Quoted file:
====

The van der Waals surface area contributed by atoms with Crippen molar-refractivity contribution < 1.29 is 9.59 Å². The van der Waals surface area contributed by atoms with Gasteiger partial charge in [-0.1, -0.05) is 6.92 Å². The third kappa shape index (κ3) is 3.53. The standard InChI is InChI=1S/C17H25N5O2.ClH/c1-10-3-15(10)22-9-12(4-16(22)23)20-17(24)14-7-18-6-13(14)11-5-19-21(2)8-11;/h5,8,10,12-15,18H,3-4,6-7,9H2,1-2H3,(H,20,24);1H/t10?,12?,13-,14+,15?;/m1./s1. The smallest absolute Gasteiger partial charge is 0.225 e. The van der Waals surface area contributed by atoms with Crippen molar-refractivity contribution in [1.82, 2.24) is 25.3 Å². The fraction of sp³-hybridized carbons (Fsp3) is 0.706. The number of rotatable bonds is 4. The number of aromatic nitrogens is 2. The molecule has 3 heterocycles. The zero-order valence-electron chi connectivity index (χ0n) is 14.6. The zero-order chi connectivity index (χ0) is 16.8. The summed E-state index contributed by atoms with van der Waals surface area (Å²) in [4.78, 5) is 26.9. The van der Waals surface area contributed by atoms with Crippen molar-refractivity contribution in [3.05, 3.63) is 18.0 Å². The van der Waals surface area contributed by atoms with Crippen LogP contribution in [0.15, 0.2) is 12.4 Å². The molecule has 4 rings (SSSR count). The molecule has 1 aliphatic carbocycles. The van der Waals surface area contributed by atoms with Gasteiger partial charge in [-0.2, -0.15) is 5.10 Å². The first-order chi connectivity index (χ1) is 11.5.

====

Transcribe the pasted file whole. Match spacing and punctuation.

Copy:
The van der Waals surface area contributed by atoms with Crippen molar-refractivity contribution < 1.29 is 9.59 Å². The van der Waals surface area contributed by atoms with Gasteiger partial charge in [-0.1, -0.05) is 6.92 Å². The third kappa shape index (κ3) is 3.53. The standard InChI is InChI=1S/C17H25N5O2.ClH/c1-10-3-15(10)22-9-12(4-16(22)23)20-17(24)14-7-18-6-13(14)11-5-19-21(2)8-11;/h5,8,10,12-15,18H,3-4,6-7,9H2,1-2H3,(H,20,24);1H/t10?,12?,13-,14+,15?;/m1./s1. The smallest absolute Gasteiger partial charge is 0.225 e. The van der Waals surface area contributed by atoms with Crippen molar-refractivity contribution in [1.82, 2.24) is 25.3 Å². The fraction of sp³-hybridized carbons (Fsp3) is 0.706. The number of rotatable bonds is 4. The number of aromatic nitrogens is 2. The molecule has 3 heterocycles. The zero-order valence-electron chi connectivity index (χ0n) is 14.6. The zero-order chi connectivity index (χ0) is 16.8. The summed E-state index contributed by atoms with van der Waals surface area (Å²) in [4.78, 5) is 26.9. The van der Waals surface area contributed by atoms with Crippen molar-refractivity contribution in [3.05, 3.63) is 18.0 Å². The van der Waals surface area contributed by atoms with Crippen LogP contribution in [0.15, 0.2) is 12.4 Å². The molecule has 4 rings (SSSR count). The molecule has 1 aliphatic carbocycles. The van der Waals surface area contributed by atoms with Gasteiger partial charge in [-0.2, -0.15) is 5.10 Å². The first-order chi connectivity index (χ1) is 11.5.